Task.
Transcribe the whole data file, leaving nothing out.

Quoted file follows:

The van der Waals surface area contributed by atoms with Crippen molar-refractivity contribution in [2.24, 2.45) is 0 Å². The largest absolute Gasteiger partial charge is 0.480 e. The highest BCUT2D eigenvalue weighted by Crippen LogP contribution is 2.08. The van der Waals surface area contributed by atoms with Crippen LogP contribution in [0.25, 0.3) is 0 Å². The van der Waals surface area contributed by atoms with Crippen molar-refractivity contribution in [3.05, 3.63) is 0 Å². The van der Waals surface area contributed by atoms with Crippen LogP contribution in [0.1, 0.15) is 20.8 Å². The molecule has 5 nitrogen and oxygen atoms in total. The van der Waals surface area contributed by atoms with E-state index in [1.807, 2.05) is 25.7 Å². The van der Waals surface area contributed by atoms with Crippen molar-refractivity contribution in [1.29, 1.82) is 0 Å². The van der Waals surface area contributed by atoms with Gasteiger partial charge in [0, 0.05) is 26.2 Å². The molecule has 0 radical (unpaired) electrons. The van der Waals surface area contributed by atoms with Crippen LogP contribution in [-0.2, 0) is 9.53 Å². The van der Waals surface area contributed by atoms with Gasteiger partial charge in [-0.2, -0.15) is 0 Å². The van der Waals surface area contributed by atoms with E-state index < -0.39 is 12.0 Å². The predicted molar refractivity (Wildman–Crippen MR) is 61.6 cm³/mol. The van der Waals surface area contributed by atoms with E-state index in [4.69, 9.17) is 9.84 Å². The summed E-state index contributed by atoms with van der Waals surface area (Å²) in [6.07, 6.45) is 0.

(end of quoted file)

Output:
The van der Waals surface area contributed by atoms with Crippen molar-refractivity contribution in [2.24, 2.45) is 0 Å². The largest absolute Gasteiger partial charge is 0.480 e. The highest BCUT2D eigenvalue weighted by Crippen LogP contribution is 2.08. The van der Waals surface area contributed by atoms with Crippen LogP contribution in [0.25, 0.3) is 0 Å². The van der Waals surface area contributed by atoms with Crippen molar-refractivity contribution in [3.05, 3.63) is 0 Å². The van der Waals surface area contributed by atoms with Crippen LogP contribution in [0.1, 0.15) is 20.8 Å². The molecule has 5 nitrogen and oxygen atoms in total. The van der Waals surface area contributed by atoms with E-state index in [1.807, 2.05) is 25.7 Å². The van der Waals surface area contributed by atoms with Crippen molar-refractivity contribution in [1.29, 1.82) is 0 Å². The van der Waals surface area contributed by atoms with Gasteiger partial charge in [0, 0.05) is 26.2 Å². The molecule has 0 radical (unpaired) electrons. The van der Waals surface area contributed by atoms with Crippen LogP contribution in [-0.2, 0) is 9.53 Å². The van der Waals surface area contributed by atoms with Gasteiger partial charge in [-0.2, -0.15) is 0 Å². The van der Waals surface area contributed by atoms with E-state index < -0.39 is 12.0 Å². The predicted molar refractivity (Wildman–Crippen MR) is 61.6 cm³/mol. The van der Waals surface area contributed by atoms with E-state index in [4.69, 9.17) is 9.84 Å². The summed E-state index contributed by atoms with van der Waals surface area (Å²) in [6.07, 6.45) is 0.